Thurston Moore - Sensitive/lethal
"Blessed are the noise musicians/for they shall go down in/history./way.way. down."
So it says inside the sleeve of Moore's latest. Last year's "Trees Outside The Academy," his first solo release outside Sonic Youth, was a wonder. Building off of the droning noise he virtually invented with that band (Lee Ranaldo was always in step, just a little more contemplative), it also showed that he had learned his lessons from playing with noise masters and absorbing the history of 20th century experimental music, as chronicled by SY themselves on their prestige label.
"Sensitive/Lethal," then, is a deepening and a showing off of how a godfather gives props to his own teachers. There is even a pic of Johnny Winters on the back cover, to give nod to the blues, a genre often overlooked as a source for noise attitude and intent.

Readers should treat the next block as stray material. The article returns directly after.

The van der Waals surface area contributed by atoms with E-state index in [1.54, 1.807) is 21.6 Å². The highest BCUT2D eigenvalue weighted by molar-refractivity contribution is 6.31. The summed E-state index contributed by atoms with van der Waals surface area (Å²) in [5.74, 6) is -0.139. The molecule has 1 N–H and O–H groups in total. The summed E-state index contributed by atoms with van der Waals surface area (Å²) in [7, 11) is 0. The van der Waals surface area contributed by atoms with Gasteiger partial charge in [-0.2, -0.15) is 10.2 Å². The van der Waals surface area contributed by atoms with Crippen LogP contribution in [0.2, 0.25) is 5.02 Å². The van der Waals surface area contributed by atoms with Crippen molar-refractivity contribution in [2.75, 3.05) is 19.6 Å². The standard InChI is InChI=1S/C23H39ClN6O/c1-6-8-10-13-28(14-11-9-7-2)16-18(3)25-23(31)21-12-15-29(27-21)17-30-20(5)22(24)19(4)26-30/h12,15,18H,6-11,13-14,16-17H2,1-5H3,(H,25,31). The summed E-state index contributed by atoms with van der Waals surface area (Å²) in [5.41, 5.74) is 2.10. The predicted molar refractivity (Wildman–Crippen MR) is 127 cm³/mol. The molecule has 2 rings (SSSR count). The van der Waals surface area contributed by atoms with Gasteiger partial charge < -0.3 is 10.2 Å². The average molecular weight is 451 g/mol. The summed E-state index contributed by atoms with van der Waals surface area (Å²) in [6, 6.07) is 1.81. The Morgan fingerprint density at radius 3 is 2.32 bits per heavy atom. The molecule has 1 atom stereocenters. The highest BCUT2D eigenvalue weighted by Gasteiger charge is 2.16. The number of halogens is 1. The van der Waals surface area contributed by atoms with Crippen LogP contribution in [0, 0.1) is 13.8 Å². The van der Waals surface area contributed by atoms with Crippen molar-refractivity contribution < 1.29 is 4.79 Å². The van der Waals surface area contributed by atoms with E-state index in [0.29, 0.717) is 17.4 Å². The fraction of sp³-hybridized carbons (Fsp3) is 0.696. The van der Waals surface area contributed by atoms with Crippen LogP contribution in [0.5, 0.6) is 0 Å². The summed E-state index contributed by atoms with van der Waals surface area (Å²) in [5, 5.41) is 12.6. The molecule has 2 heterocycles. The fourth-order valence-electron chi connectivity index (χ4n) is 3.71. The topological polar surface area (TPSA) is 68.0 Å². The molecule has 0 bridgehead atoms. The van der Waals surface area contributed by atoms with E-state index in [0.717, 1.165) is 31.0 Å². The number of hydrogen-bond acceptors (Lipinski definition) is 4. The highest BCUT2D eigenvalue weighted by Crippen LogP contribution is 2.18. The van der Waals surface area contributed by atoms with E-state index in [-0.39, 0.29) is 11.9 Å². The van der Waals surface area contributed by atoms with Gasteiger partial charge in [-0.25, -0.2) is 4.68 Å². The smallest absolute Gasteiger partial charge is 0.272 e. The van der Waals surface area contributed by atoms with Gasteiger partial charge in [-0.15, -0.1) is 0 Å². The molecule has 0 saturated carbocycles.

Thurston focuses his attention on specific themes on each of the three tracks, with "Sensitive" being the most appealing to guitar fans, since it features both acoustic and electric monster riffs and oddly jangly bursts. "Lonesome" is a more programmatic piece, mainly manipulations of tone and frequency. "Lethal" is pure noise, but one that also oscillates, creating colors and frames for both feedback and occasionally guitar-driven motifs.
If "Sensitive/Lethal" surprises some Sonic Youth fans, they haven't been listening. Thurston Moore, moreso than on his first solo record, explores the past and present of noise and noise's effect on environment. Like his band, Moore is all about looking back, forward and up all at once.
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